An introduction

At Brodies we understand when litigation is the best option for our clients but also where their interests are best served by dispute resolution through alternative channels.

In a market where reputational risk, confidentiality, flexibility of process, speed of resolution and cost control play an increasingly significant role in business decision-making, Alternative Dispute Resolution (ADR) is becoming ever more popular with commercial clients.

Our ADR offering has grown and developed to reflect the needs of our clients and we continue to invest in our practice and the skills of our specialist lawyers.

Our experts are able to deal with disputes across the UK and to provide support and guidance to clients at a local, national and international level.

"Mediation can take place at any point in a dispute, either before or during court or other proceedings. In almost all commercial disputes, mediation will be discussed or considered at some stage."

What's the right method for you?

Litigation

If you want or need to go to court, you may choose to have any business dispute decided by the Commercial Court of the Court of Session or, in relation to lower value disputes, the Commercial Court at a local Sheriff Court.

Why/when to use litigation?

Commercial actions can be raised in court where there is a dispute in relation to any transaction or relationship of a commercial or business nature. Commercial actions are generally more flexible in terms of procedure than ordinary actions, the allocated judge will give stricter supervision of the progression of the case, and be proactive in its management. The judge will have a high level of commercial awareness and an understanding of the matters in dispute.

Benefits of litigation

As the Commercial Courts adopt a much more active case management role in resolving commercial disputes, their procedures generally allow for a speedier and more efficient means of dispute resolution.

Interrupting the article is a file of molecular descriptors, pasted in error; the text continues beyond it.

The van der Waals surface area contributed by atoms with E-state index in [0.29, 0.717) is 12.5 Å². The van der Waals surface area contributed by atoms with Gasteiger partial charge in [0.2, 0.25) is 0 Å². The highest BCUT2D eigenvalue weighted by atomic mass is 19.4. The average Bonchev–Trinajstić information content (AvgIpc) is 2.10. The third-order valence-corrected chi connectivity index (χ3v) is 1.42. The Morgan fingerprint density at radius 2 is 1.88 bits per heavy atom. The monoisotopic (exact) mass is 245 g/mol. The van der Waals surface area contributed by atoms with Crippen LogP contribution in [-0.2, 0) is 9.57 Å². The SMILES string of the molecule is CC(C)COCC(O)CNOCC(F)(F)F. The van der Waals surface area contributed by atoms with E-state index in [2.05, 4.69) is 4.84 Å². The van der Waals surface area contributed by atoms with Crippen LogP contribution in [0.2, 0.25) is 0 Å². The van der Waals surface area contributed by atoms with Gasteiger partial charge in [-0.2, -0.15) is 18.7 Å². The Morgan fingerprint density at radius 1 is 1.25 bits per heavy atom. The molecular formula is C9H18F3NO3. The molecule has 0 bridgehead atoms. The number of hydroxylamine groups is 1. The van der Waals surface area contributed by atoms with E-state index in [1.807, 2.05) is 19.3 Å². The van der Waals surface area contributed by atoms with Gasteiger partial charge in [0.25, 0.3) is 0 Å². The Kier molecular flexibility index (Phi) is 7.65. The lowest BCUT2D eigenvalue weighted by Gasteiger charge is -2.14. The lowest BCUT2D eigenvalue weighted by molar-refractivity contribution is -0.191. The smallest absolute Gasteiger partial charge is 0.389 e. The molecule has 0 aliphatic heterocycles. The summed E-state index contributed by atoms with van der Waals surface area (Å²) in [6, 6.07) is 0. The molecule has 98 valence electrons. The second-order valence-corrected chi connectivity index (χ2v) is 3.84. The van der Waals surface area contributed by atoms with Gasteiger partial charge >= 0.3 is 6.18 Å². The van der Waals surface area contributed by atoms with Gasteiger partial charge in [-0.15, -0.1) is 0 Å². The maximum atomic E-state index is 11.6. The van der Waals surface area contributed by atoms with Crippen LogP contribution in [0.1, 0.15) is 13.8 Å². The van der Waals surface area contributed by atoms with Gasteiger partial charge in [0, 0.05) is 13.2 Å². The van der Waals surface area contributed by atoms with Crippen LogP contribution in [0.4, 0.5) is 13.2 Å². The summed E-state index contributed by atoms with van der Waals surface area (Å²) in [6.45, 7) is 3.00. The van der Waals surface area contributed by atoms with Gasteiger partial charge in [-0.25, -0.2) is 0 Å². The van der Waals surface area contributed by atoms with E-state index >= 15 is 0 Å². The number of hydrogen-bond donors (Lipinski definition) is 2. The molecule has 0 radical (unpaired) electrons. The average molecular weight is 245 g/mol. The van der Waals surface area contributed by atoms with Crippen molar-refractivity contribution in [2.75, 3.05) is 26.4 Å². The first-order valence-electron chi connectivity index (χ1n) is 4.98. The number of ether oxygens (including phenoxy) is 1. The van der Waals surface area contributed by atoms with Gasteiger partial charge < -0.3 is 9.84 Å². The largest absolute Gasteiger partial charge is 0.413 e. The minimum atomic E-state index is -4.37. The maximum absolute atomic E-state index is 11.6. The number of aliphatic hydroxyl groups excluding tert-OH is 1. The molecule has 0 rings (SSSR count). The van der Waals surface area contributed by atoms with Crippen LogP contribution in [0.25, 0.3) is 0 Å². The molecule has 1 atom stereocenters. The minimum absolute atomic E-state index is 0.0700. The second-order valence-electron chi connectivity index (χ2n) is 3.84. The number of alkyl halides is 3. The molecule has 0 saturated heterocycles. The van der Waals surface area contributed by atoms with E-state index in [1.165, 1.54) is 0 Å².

Mediation

Mediation is a flexible voluntary and confidential process where a neutral independent mediator assists parties to work out their own solution rather than a decision being imposed upon them by a third party, such as a court.

Why/when to use mediation?

The flexible and confidential nature of mediation, and the fact that nothing said or done during the process is binding, unless parties reach a solution they all accept, makes mediation a very useful process to use. Mediation can take place at any point in a dispute, either before or during court or other proceedings. In almost all commercial disputes, mediation will be discussed or considered at some stage.

Alternative Dispute Resolution - a handy guide. Discover more at brodies.com

Benefits of mediation

Mediation is interest-focused with parties controlling the outcome, timing and cost. It has a success rate of over 85%.

Expert determination

Expert determination is a form of dispute resolution where considerable reliance is placed on the expert's professional know-how and expertise, which will be used in seeking to resolve the dispute.

Why/when to use expert determination?

In practice, it tends to be limited to the determination of technical or financial valuation aspects of disputes, for example valuing a shareholding for buy-out purposes. However, there is no reason in principle why it could not be used for wider categories of dispute.